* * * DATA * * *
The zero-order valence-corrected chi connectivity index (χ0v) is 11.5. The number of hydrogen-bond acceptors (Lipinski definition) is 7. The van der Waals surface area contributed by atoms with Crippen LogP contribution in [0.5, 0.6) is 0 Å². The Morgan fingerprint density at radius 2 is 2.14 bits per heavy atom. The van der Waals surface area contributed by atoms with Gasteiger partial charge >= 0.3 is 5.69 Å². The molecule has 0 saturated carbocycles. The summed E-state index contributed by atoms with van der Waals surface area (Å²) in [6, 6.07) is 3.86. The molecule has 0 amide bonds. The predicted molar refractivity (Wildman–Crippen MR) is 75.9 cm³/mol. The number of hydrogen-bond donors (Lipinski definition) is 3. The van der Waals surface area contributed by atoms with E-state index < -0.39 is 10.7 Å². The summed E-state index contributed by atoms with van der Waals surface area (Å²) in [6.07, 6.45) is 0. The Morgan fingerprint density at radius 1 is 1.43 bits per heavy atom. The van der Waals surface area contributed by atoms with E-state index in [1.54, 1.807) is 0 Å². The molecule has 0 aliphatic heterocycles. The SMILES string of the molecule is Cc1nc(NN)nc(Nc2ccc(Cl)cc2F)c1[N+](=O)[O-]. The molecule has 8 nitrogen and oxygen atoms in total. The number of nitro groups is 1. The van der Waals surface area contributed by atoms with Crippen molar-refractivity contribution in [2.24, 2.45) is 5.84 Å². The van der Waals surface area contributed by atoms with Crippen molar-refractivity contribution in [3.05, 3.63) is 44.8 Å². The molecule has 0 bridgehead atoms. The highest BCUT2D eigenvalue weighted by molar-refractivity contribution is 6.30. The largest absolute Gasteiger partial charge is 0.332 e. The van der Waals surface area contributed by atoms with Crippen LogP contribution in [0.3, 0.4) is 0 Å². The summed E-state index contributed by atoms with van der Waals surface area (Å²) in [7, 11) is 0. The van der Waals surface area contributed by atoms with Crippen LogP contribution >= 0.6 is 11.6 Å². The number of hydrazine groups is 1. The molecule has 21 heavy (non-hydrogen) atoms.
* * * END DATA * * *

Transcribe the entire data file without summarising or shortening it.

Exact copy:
The zero-order valence-corrected chi connectivity index (χ0v) is 11.5. The number of hydrogen-bond acceptors (Lipinski definition) is 7. The van der Waals surface area contributed by atoms with Crippen LogP contribution in [0.5, 0.6) is 0 Å². The Morgan fingerprint density at radius 2 is 2.14 bits per heavy atom. The van der Waals surface area contributed by atoms with Gasteiger partial charge >= 0.3 is 5.69 Å². The molecule has 0 saturated carbocycles. The summed E-state index contributed by atoms with van der Waals surface area (Å²) in [6, 6.07) is 3.86. The molecule has 0 amide bonds. The predicted molar refractivity (Wildman–Crippen MR) is 75.9 cm³/mol. The number of hydrogen-bond donors (Lipinski definition) is 3. The van der Waals surface area contributed by atoms with E-state index < -0.39 is 10.7 Å². The summed E-state index contributed by atoms with van der Waals surface area (Å²) in [6.07, 6.45) is 0. The Morgan fingerprint density at radius 1 is 1.43 bits per heavy atom. The van der Waals surface area contributed by atoms with E-state index in [1.54, 1.807) is 0 Å². The molecule has 0 aliphatic heterocycles. The SMILES string of the molecule is Cc1nc(NN)nc(Nc2ccc(Cl)cc2F)c1[N+](=O)[O-]. The molecule has 8 nitrogen and oxygen atoms in total. The number of nitro groups is 1. The van der Waals surface area contributed by atoms with Crippen molar-refractivity contribution in [2.24, 2.45) is 5.84 Å². The van der Waals surface area contributed by atoms with Crippen molar-refractivity contribution in [3.05, 3.63) is 44.8 Å². The molecule has 0 bridgehead atoms. The highest BCUT2D eigenvalue weighted by molar-refractivity contribution is 6.30. The largest absolute Gasteiger partial charge is 0.332 e. The van der Waals surface area contributed by atoms with Crippen LogP contribution in [0.3, 0.4) is 0 Å². The summed E-state index contributed by atoms with van der Waals surface area (Å²) in [7, 11) is 0. The van der Waals surface area contributed by atoms with Crippen LogP contribution >= 0.6 is 11.6 Å². The number of hydrazine groups is 1. The molecule has 21 heavy (non-hydrogen) atoms.